Missouri State Historical Society, News Roundup, University of Missouri

News: Highlights of Historical Society building and marking ROTC 150th year

May 13, 2019 — New Historical Society building will connect Missourians to a rich past. Source: Columbia Missourian. Summary: The new headquarters for the State Historical Society of Missouri on Elm Street will open this summer. It will be 76,000 feet, double its old home in Ellis Library at MU. The $35 million building includes exterior limestone quarried in Missouri. It was designed by Gould Evans, a Kansas City architectural firm.

May 10, 2019 — With expanded veterans center, MU celebrates campus ROTC. Source: Columbia Missourian. Summary: The review of members of the Army, Navy, Marines and Air Force, an annual event, this year marked the 150th year of ROTC at MU.

Areas, Historical Homes, Resources - Reports

A 1994 view of East Campus

On Monday, Columbia City Council OK’d the creation of a new East Campus neighborhood association. But on this website, I like to look into the past.

Here’s a report from February 1994 that will let you take a peek at the past in the East Campus area. The document includes a 1931 map of the area and an explanation of how the area grew.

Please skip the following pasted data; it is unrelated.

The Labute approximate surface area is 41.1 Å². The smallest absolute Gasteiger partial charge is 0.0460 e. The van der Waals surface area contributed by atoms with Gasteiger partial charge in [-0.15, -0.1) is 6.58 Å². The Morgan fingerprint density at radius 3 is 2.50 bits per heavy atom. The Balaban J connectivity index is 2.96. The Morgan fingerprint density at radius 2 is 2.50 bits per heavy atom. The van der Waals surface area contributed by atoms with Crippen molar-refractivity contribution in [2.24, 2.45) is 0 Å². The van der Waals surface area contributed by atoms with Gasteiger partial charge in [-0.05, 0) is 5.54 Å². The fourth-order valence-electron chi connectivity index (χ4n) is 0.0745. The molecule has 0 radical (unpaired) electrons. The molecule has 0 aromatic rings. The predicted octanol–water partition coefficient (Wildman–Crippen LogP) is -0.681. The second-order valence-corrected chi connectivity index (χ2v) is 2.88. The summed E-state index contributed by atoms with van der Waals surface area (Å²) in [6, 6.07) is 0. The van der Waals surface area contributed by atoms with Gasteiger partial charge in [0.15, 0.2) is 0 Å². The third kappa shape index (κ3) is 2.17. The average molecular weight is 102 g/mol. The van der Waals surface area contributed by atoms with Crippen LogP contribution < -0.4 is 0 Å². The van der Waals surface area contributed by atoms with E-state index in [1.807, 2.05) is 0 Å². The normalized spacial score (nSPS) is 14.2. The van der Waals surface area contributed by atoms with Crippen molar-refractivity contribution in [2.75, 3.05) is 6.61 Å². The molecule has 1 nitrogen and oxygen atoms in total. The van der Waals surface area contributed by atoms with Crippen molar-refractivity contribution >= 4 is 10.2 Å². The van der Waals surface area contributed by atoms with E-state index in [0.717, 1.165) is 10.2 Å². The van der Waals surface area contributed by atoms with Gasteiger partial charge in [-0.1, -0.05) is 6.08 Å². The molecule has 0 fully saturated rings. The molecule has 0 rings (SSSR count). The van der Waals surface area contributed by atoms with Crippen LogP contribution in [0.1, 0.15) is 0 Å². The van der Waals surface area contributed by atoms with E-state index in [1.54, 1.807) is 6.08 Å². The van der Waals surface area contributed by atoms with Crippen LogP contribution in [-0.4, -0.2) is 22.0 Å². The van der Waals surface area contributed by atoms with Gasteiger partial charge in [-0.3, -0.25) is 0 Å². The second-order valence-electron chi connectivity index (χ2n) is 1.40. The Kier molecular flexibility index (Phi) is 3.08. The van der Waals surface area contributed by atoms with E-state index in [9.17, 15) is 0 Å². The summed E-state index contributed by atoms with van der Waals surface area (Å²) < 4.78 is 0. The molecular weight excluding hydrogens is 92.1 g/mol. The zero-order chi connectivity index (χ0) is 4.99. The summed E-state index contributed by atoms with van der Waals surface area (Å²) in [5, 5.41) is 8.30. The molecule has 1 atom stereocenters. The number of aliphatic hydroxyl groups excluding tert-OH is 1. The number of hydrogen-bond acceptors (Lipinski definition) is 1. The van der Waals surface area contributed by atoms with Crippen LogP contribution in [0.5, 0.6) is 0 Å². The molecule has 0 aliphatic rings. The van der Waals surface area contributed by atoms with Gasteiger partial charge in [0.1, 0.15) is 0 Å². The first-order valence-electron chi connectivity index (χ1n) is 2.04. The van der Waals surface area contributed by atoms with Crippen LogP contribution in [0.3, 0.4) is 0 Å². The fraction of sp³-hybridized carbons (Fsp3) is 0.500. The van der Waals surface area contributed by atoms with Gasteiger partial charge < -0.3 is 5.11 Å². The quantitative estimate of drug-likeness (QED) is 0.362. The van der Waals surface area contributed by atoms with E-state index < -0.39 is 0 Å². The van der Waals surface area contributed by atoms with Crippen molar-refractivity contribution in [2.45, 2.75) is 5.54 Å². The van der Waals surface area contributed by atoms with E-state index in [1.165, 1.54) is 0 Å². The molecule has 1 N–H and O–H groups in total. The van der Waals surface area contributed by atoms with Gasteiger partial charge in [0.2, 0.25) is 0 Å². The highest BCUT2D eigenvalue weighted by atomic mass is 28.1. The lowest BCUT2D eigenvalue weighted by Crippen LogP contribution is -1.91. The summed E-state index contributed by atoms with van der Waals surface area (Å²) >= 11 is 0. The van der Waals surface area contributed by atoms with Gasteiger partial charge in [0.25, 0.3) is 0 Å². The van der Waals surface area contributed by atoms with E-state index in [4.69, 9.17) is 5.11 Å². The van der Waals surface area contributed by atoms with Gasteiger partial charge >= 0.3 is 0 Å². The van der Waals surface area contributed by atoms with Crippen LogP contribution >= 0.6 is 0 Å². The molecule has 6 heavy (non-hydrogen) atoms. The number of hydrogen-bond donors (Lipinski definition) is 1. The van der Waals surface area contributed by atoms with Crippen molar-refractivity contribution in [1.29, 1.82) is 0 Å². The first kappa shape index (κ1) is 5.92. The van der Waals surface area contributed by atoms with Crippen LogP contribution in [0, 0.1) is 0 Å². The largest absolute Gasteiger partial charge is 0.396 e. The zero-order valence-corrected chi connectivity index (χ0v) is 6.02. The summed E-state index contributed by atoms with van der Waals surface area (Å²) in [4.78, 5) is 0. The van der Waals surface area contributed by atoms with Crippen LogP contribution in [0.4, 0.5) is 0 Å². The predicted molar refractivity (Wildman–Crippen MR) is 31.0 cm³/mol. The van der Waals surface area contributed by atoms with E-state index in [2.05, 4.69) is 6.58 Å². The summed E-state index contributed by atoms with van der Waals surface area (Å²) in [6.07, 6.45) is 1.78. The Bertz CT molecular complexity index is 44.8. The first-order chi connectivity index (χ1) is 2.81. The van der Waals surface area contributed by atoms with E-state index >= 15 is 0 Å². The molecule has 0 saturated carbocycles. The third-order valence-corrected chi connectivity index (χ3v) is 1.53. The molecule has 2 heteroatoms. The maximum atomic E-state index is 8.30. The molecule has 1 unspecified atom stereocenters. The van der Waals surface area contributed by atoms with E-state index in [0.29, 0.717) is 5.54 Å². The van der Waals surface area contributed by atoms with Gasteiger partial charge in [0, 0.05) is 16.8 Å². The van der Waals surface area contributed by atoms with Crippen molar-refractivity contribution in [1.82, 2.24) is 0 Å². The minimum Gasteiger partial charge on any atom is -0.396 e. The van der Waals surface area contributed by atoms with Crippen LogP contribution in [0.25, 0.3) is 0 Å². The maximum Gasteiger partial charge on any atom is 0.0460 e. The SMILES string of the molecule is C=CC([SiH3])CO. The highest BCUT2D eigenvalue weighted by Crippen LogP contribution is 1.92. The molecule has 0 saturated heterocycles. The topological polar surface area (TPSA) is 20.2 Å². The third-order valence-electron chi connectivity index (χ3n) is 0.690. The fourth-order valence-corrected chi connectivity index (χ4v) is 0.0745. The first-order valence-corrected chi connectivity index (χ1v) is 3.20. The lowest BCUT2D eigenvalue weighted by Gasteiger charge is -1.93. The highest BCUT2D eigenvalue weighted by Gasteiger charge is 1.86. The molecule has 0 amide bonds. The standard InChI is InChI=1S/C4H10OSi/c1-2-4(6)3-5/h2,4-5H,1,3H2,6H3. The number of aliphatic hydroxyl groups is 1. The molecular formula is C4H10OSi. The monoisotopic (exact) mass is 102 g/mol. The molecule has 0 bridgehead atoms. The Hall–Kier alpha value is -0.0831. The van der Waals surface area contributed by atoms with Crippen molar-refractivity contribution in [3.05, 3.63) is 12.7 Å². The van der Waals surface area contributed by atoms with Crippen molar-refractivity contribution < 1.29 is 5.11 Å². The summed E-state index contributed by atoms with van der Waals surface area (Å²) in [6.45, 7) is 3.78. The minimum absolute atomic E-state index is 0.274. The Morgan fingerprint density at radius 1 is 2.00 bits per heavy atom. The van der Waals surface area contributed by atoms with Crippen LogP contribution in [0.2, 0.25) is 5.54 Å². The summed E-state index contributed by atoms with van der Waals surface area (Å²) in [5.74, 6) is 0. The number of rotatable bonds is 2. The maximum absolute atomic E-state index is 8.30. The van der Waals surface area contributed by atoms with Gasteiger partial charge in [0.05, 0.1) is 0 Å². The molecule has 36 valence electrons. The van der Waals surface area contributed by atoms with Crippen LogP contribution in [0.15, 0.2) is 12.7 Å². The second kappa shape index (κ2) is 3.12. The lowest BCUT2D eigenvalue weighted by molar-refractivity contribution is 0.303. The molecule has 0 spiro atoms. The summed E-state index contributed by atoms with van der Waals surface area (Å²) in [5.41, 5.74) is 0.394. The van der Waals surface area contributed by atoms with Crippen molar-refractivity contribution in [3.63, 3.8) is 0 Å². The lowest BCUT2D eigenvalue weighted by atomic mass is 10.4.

Below is a link to coverage of the July 16, 2018 city council meeting.

July 17, 2018 — Council approves new East Campus neighborhood association. Source: Columbia Missourian. Summary: City Council voted to recognized a new neighborhood association for the East Campus area. The new association is the East Campus Traditional Neighborhood Association, made up mainly of landlords. The older organization, the East Campus Neighborhood Association is an older organization made up mainly of homeowners, according to the article.

Events, University of Missouri, Women

Black women fighting for equality

Strong women fighting for equality isn’t new. At 6:30 p.m. on Thursday, Feb. 15, 2018, MU History Professor Keona K. Ervin will discuss her book, “Gateway to Equality: Black Women and the Struggle for Economic Justice in St. Louis.”

The event will be held in Fisher Auditorium in 88 Gannett Hall.

According to an announcement from the State Historical Society of Missouri, one of the sponsors of the event, her talk will cover these historic times:

“From the Great Depression to the 1960s, the city of St. Louis experienced significant decline as its population and industrial base stagnated while its suburbs expanded. To combat ingrained racism, crippling levels of poverty, and substandard living conditions, black women workers in St. Louis formed a community-based culture of resistance, fighting for fair and full employment, a living wage, affordable housing, political leadership, and personal dignity… and … effectively grounded working-class struggle in movements for racial justice and set the stage for the defining campaigns of the explosive 1960s.”

The lecture by Ervin is part of a series is sponsored by the State Historical Society of Missouri’s Center for Missouri StudiesUniversity of Missouri’s Division of Inclusion, Diversity, and Equity; and the Missouri Humanities Council.